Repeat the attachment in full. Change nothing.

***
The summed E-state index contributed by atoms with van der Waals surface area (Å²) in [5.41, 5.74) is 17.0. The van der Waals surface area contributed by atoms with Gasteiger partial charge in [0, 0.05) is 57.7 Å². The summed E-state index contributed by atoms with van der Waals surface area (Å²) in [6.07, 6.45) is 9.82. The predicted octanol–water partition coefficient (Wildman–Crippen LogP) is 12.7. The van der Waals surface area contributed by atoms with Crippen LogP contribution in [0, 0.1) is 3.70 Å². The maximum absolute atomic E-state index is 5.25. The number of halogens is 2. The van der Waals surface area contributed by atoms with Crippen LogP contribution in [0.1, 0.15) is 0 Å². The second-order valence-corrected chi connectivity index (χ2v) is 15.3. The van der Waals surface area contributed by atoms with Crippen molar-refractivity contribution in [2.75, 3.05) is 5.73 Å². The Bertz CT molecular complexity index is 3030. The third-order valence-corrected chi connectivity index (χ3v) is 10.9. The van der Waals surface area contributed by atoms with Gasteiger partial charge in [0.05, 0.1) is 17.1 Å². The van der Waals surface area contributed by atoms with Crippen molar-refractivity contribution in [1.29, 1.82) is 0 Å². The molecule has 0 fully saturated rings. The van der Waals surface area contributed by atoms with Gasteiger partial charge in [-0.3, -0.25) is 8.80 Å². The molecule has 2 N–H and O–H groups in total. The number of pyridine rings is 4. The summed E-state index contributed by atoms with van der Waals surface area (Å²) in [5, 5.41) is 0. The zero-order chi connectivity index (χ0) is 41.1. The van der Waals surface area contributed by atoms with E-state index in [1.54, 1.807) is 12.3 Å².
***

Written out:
The summed E-state index contributed by atoms with van der Waals surface area (Å²) in [5.41, 5.74) is 17.0. The van der Waals surface area contributed by atoms with Gasteiger partial charge in [0, 0.05) is 57.7 Å². The summed E-state index contributed by atoms with van der Waals surface area (Å²) in [6.07, 6.45) is 9.82. The predicted octanol–water partition coefficient (Wildman–Crippen LogP) is 12.7. The van der Waals surface area contributed by atoms with Crippen LogP contribution in [0, 0.1) is 3.70 Å². The maximum absolute atomic E-state index is 5.25. The number of halogens is 2. The van der Waals surface area contributed by atoms with Crippen LogP contribution in [0.1, 0.15) is 0 Å². The second-order valence-corrected chi connectivity index (χ2v) is 15.3. The van der Waals surface area contributed by atoms with Crippen molar-refractivity contribution in [2.75, 3.05) is 5.73 Å². The Bertz CT molecular complexity index is 3030. The third-order valence-corrected chi connectivity index (χ3v) is 10.9. The van der Waals surface area contributed by atoms with Gasteiger partial charge in [0.05, 0.1) is 17.1 Å². The van der Waals surface area contributed by atoms with Crippen molar-refractivity contribution in [1.29, 1.82) is 0 Å². The molecule has 0 fully saturated rings. The van der Waals surface area contributed by atoms with Gasteiger partial charge in [-0.3, -0.25) is 8.80 Å². The molecule has 2 N–H and O–H groups in total. The number of pyridine rings is 4. The summed E-state index contributed by atoms with van der Waals surface area (Å²) in [5, 5.41) is 0. The zero-order chi connectivity index (χ0) is 41.1. The van der Waals surface area contributed by atoms with E-state index in [1.54, 1.807) is 12.3 Å².